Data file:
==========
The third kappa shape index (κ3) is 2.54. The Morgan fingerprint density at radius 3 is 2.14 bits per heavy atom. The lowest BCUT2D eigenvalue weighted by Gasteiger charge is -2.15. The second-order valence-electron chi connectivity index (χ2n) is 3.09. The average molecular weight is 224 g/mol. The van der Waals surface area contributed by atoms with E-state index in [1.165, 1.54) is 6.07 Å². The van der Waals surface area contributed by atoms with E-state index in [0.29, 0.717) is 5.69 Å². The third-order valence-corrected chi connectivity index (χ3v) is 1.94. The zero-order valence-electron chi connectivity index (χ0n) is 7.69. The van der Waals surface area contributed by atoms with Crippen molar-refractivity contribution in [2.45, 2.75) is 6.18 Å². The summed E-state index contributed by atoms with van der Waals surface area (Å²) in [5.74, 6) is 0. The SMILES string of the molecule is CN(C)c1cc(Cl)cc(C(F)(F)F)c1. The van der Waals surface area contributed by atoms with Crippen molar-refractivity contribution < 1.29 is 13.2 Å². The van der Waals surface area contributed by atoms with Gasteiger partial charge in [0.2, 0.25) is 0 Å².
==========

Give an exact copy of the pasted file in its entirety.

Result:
The third kappa shape index (κ3) is 2.54. The Morgan fingerprint density at radius 3 is 2.14 bits per heavy atom. The lowest BCUT2D eigenvalue weighted by Gasteiger charge is -2.15. The second-order valence-electron chi connectivity index (χ2n) is 3.09. The average molecular weight is 224 g/mol. The van der Waals surface area contributed by atoms with E-state index in [1.165, 1.54) is 6.07 Å². The van der Waals surface area contributed by atoms with E-state index in [0.29, 0.717) is 5.69 Å². The third-order valence-corrected chi connectivity index (χ3v) is 1.94. The zero-order valence-electron chi connectivity index (χ0n) is 7.69. The van der Waals surface area contributed by atoms with Crippen molar-refractivity contribution in [2.45, 2.75) is 6.18 Å². The summed E-state index contributed by atoms with van der Waals surface area (Å²) in [5.74, 6) is 0. The SMILES string of the molecule is CN(C)c1cc(Cl)cc(C(F)(F)F)c1. The van der Waals surface area contributed by atoms with Crippen molar-refractivity contribution < 1.29 is 13.2 Å². The van der Waals surface area contributed by atoms with Gasteiger partial charge in [0.2, 0.25) is 0 Å².